A NIGHT AT THE OPERA 
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A NIGHT AT THE OPERA

A NIGHT AT THE OPERA

By: L. Neil Smith

I went to speak, the other evening, with a local chapter of Young

Americans for Liberty, on the campus of Colorado State University --

ironically, the same campus where I helped create chapters of Young

Americans for Freedom and Students for a Democratic Society in the

'60s.

 

I've done this before and always find it very enjoyable to visit

with individuals to whom the elements of living within libertarian

principle do not have to be explained. The fact that they are young is

especially encouraging, as is the fact that some of them are female,

something that didn't happen a lot in the early days of the freedom

movement.

 

I hadn't gone with a particular topic in mind. Most of the group's

members seem to enjoy hearing about my various adventures, real or

imagined, as a lonely libertarian in what is overwhelmingly left wing

novelist-land, so that's what I'd decided to speechify about. But for

some complicated reasons having to do with family transportation, I'd

had to cool my heels in the Student Center and then my wife's office

(she's worked at CSU for going on 30 years, now) before the appointed

time.

 

I had my computer with me, and should have been writing, but I

spent the time, instead, on a book I've been reading on my telephone,

compliments of Kindle, and a century that has so far given us the most

wonderful technology and the most disgusting politics in all of human

history.

 

The book is Merchants of Despair: Radical Environmentalists,

Criminal Pseudo-Scientists, and the Fatal Cult of Antihumanism, by

Robert Zubrin, an aerospace engineer probably most famous for his

"Mars Direct" plan for getting humans to the Red Planet and back at a

fraction of the money government would spend on the same goal. Zubrin

has written several books on other subjects, among them, this one,

whose lengthy subtitle spells out pretty well what the book is about.

It isn't the sky above, this time, but the mud below, focusing on the

shameful, evil history of eugenics and its place in a world-wide

power-grab

 

I was attracted to Zubrin's book for three reasons. First, it

parallels my own thinking, as expressed most recently in my article in

L. Neil Smith's The Libertarian Enterprise "Things I Know But Can't

Prove".

 

It also provides the last, vital piece to the puzzle of what the

hell is really going on. If government's actions have seemed completely

and inexplicably bizarre the last few decades, it's because those who

run the government have completely different interests and objectives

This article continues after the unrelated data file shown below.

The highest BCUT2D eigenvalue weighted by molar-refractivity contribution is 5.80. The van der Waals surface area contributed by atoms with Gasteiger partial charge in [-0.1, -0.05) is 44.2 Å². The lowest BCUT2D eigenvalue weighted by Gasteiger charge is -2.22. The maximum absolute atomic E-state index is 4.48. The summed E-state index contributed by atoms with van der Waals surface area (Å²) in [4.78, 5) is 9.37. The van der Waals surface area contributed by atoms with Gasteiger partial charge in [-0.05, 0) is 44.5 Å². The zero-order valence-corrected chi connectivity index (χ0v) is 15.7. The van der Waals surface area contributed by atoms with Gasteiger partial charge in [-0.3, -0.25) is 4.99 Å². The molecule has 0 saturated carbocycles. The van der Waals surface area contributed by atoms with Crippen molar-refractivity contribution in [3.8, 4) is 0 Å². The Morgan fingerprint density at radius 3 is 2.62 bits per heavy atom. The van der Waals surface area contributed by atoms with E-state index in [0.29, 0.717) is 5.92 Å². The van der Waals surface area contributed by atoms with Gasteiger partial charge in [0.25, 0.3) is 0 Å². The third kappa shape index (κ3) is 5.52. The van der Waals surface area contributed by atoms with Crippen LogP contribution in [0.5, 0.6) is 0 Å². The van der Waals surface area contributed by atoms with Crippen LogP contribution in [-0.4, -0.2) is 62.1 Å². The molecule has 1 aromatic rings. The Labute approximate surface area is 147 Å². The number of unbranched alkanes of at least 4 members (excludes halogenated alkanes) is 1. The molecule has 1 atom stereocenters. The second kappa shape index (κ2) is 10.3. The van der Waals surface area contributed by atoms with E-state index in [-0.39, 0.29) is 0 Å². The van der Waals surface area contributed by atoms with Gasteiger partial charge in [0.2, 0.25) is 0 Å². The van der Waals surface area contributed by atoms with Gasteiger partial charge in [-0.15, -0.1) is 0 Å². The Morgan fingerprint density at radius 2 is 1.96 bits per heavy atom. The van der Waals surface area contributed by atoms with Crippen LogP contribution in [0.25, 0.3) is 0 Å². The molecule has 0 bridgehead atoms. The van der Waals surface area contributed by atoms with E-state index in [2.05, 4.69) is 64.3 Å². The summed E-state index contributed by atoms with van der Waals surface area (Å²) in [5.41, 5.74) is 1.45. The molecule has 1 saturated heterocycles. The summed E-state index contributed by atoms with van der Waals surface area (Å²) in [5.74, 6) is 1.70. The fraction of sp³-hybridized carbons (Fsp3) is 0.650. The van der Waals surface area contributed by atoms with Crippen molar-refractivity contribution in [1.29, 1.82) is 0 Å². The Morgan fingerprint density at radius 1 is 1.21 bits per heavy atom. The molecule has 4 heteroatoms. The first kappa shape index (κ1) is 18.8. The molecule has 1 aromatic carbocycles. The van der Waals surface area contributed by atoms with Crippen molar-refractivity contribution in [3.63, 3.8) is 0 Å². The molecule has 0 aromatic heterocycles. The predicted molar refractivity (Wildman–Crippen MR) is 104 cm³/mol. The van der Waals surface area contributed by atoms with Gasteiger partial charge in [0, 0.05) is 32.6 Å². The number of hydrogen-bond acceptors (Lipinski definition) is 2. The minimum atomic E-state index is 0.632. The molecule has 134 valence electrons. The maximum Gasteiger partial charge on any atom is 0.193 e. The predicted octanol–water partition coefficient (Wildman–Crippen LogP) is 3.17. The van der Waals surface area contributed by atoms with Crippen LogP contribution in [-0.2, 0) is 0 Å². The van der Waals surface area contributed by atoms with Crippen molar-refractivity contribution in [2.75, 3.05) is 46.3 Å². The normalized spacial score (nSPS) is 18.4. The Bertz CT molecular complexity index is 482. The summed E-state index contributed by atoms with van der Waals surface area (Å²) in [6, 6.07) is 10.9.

than we do, interests and objectives that are utterly vicious and

insane.

 

Finally, Zubrin writes with a remarkable clarity I struggle for

every day and greatly admire (or even envy a little) in other writers.

He also provides the citations that, as a novelist and columnist I do

not. Best of all, Zubrin's book reassured me that, if all my careful

reading and reasoning had bought me a life membership in the tinfoil

hat brigade, at least it's a much bigger brigade than I had been

aware.

 

Among other things, Zubrin's Merchants of Despair explains why,

when she was told that, through starvation and lack of medicine, the

U.S. naval blockade of Iraq had killed a million children, Madeleine

Albright, Bill Clinton's Secretary of State chirped, "It was worth

it."

 

As I recall it, Albright's boss, Bill Clinton, caught in one lie

after another, asserted that truth depends on what the meaning of "is"

is. Thanks to her, we now know what the meaning of "is" is to them: it

is the deliberate, systematic depopulation of this planet by political

trash like Madeleine and Bill, who have come to think that their lives

are more important than those of millions in the Third World and

elsewhere.

 

Madeleine and Bill, belong to a bellowing herd of self-proclaimed

aristocrats, presently headquartered in the United Nations -- but who

have been infesting us since the early 19th century -- who believe the

human population must be cut back to Earth's "carrying capacity",

which they have somehow calculated is ten percent of what the Earth's

population is today. Meaning that six billion, three hundred million

individuals have to be gotten rid of, in some manner. The agonizing

deaths of a million Iraqi children, in their view, is only a modest

beginning.

 

Now this was never meant to be a book review, although I urge you

to read Zubrin's book. Fact is, the freedom movement is not merely up

against a bin full of loonies who want to tell us how much sugar to

put on our cornflakes, how evil our SUVs are, or steal our guns. They

want us out of the way completely. Understand that the current